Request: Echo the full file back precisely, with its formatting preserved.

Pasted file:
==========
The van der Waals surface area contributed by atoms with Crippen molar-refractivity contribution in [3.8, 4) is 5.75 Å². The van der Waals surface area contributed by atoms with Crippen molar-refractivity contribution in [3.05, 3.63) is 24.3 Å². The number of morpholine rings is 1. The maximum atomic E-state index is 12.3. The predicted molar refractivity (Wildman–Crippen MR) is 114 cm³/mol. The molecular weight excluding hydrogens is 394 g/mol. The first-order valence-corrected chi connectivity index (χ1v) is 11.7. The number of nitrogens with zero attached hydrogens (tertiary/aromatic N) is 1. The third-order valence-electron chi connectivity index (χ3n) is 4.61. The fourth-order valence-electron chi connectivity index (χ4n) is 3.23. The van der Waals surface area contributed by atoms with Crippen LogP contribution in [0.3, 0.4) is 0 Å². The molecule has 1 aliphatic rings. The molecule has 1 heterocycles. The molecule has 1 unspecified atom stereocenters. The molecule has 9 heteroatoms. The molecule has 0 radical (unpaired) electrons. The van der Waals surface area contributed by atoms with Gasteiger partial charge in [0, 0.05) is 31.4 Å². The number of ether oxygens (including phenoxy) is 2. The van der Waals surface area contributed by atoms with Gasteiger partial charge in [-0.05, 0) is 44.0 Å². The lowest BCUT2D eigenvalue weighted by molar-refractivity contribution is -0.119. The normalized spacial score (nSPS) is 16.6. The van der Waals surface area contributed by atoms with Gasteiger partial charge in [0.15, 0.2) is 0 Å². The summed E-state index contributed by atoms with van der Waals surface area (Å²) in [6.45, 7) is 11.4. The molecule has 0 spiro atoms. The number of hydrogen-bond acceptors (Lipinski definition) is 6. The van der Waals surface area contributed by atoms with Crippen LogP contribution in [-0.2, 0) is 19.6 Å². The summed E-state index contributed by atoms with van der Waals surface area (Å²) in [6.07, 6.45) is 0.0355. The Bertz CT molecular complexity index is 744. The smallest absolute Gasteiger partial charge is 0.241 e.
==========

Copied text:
The van der Waals surface area contributed by atoms with Crippen molar-refractivity contribution in [3.8, 4) is 5.75 Å². The van der Waals surface area contributed by atoms with Crippen molar-refractivity contribution in [3.05, 3.63) is 24.3 Å². The number of morpholine rings is 1. The maximum atomic E-state index is 12.3. The predicted molar refractivity (Wildman–Crippen MR) is 114 cm³/mol. The molecular weight excluding hydrogens is 394 g/mol. The first-order valence-corrected chi connectivity index (χ1v) is 11.7. The number of nitrogens with zero attached hydrogens (tertiary/aromatic N) is 1. The third-order valence-electron chi connectivity index (χ3n) is 4.61. The fourth-order valence-electron chi connectivity index (χ4n) is 3.23. The van der Waals surface area contributed by atoms with Crippen LogP contribution in [0.3, 0.4) is 0 Å². The molecule has 1 aliphatic rings. The molecule has 1 heterocycles. The molecule has 1 unspecified atom stereocenters. The molecule has 9 heteroatoms. The molecule has 0 radical (unpaired) electrons. The van der Waals surface area contributed by atoms with Gasteiger partial charge in [0, 0.05) is 31.4 Å². The number of ether oxygens (including phenoxy) is 2. The van der Waals surface area contributed by atoms with Gasteiger partial charge in [-0.05, 0) is 44.0 Å². The lowest BCUT2D eigenvalue weighted by molar-refractivity contribution is -0.119. The normalized spacial score (nSPS) is 16.6. The van der Waals surface area contributed by atoms with Gasteiger partial charge in [0.15, 0.2) is 0 Å². The summed E-state index contributed by atoms with van der Waals surface area (Å²) in [6.45, 7) is 11.4. The molecule has 0 spiro atoms. The number of hydrogen-bond acceptors (Lipinski definition) is 6. The van der Waals surface area contributed by atoms with Crippen LogP contribution in [-0.2, 0) is 19.6 Å². The summed E-state index contributed by atoms with van der Waals surface area (Å²) in [6.07, 6.45) is 0.0355. The Bertz CT molecular complexity index is 744. The smallest absolute Gasteiger partial charge is 0.241 e.